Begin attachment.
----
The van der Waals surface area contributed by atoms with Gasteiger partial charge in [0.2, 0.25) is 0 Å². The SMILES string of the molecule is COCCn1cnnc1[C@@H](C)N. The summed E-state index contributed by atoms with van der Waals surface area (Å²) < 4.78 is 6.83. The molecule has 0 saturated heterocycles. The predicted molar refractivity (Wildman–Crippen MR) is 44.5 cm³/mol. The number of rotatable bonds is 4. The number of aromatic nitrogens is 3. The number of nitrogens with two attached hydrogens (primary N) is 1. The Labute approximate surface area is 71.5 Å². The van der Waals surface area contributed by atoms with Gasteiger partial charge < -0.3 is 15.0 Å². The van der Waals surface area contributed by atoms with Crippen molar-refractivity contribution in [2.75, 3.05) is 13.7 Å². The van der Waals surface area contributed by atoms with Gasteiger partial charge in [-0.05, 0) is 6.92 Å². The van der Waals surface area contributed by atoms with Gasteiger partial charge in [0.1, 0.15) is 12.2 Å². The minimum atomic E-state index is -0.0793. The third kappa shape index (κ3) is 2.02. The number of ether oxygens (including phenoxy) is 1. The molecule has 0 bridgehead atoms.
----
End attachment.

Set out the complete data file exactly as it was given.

The van der Waals surface area contributed by atoms with Gasteiger partial charge in [0.2, 0.25) is 0 Å². The SMILES string of the molecule is COCCn1cnnc1[C@@H](C)N. The summed E-state index contributed by atoms with van der Waals surface area (Å²) < 4.78 is 6.83. The molecule has 0 saturated heterocycles. The predicted molar refractivity (Wildman–Crippen MR) is 44.5 cm³/mol. The number of rotatable bonds is 4. The number of aromatic nitrogens is 3. The number of nitrogens with two attached hydrogens (primary N) is 1. The Labute approximate surface area is 71.5 Å². The van der Waals surface area contributed by atoms with Gasteiger partial charge < -0.3 is 15.0 Å². The van der Waals surface area contributed by atoms with Crippen molar-refractivity contribution in [2.75, 3.05) is 13.7 Å². The van der Waals surface area contributed by atoms with Gasteiger partial charge in [-0.05, 0) is 6.92 Å². The van der Waals surface area contributed by atoms with Gasteiger partial charge in [0.1, 0.15) is 12.2 Å². The minimum atomic E-state index is -0.0793. The third kappa shape index (κ3) is 2.02. The number of ether oxygens (including phenoxy) is 1. The molecule has 0 bridgehead atoms.